65 See F. Strich, 'Die Übertragung des Barockbegriffs von der bildenden Kunst auf die Dichtung', in DieKunstformen des Barockzeitalters, ed. R. Stamm, Berne, 1956, pp. 243-265.
66 Cf. Shakespeare's sonnets, e. g. Sonnet 70, where the speaker finds fault with the Mannerist 'rival poet' for his false bodily as well as false stylistic paint. At the time wigs and make-up became a controversial - and later the standard - fashion.
67 Herbert, 'Jordan (I)', in Works, ed. cit. pp. 56-57. The complex title also refers to the replacement of a heathen poetic myth of inspiration (Helicon) by a Christian and biblical one, in the context of the biblical model of plain style in Metaphysical religious poetry.
68 For details v. Nicholas Cooper, Houses of the Gentry 1480-1680, New Haven and London, 1999, and Simon Thurley, Whitehall Palace, New York and London, 2000.
69 Princeton, 1979.
70 Even the Dutch Calvinists (such as Daniel Heinsius) published great numbers of emblem books, introduced pictorial arts into their churches, and wrote Protestant Baroque poetry (Heinsius, Joost van den Vondel, etc).
71 Addison, The Spectator, 62 (11 May 1711), ed. D. F. Bond, Oxford, 1965, I. 265. Addison does not mention the fact that such pattern poems as George Herbert's 'The Altar' and 'Easter Wings' or Robert Herrick's 'The Pillar of Fame' and 'This Cross-Tree' had their predecessors in late classical antiquity, as in the wings-poem of the Anthologia Graeca. Also v. Ulrich Ernst, 'The Figured Poem. Towards a Definition of Genre', Visible Language, 20 (1986), pp. 8-27.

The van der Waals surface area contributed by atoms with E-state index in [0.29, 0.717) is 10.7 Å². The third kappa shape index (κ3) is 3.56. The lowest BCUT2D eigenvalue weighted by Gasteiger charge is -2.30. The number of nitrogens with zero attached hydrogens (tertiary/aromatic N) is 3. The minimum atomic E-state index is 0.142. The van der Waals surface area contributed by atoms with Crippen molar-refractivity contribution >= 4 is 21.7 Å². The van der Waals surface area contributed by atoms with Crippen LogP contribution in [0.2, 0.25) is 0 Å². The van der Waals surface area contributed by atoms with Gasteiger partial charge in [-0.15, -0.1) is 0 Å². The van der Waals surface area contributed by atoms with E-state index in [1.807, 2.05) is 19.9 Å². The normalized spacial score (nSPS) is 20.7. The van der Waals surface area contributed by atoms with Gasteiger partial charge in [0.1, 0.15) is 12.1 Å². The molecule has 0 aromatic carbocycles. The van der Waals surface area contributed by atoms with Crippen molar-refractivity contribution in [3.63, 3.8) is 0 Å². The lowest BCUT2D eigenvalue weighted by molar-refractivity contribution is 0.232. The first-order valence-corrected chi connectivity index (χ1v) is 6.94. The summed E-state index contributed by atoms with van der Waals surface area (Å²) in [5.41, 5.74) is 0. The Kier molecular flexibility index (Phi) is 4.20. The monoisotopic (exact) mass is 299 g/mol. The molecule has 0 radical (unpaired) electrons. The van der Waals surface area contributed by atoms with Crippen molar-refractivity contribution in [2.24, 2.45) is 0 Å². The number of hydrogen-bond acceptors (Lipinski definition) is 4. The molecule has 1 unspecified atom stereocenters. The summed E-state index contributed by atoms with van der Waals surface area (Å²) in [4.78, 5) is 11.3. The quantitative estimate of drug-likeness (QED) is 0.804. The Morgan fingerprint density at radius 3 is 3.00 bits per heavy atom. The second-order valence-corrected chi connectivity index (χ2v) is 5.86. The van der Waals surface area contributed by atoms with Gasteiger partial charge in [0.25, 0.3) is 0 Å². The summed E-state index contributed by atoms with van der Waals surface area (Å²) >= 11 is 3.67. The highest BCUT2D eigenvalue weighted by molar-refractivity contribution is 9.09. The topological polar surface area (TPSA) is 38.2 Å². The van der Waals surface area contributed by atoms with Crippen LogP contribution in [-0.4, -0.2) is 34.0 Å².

72 Johnson, Lives of the English Poets, 'Life of Cowley', ed. cit. I. 11.
73 Thus, for example, Matteo Pellegrini, Delle acutezze (1639), and Baltasar Gracián, Agudeza y arte de ingenio (1642, 1648). S. L. Bethell examines both works in 'The Nature of Metaphysical Wit', in Discussions of JohnDonne, ed. Frank Kermode, Boston, 1962, pp. 136-149.
74 Marino, La Murtoleide (1619), Fischiata 33, quoted in Austin Warren, Richard Crashaw. A Study in BaroqueSensibility, London, 1939, p. 75. See also F. J. Warnke, 'Marino and the English Metaphysicals', in Studies inthe Renaissance, 2 (1955), pp. 160-175, and Ruth C. Wallerstein, Richard Crashaw: A Study in Style andPoetic Development, Madison, Wisconsin, 1959, passim.
75 T. S. Eliot, 'The Metaphysical Poets' (1921) (introduction to H. J. C. Grierson's anthology), in Selected Essays, London 1932, 3rd ed. 1951, 287.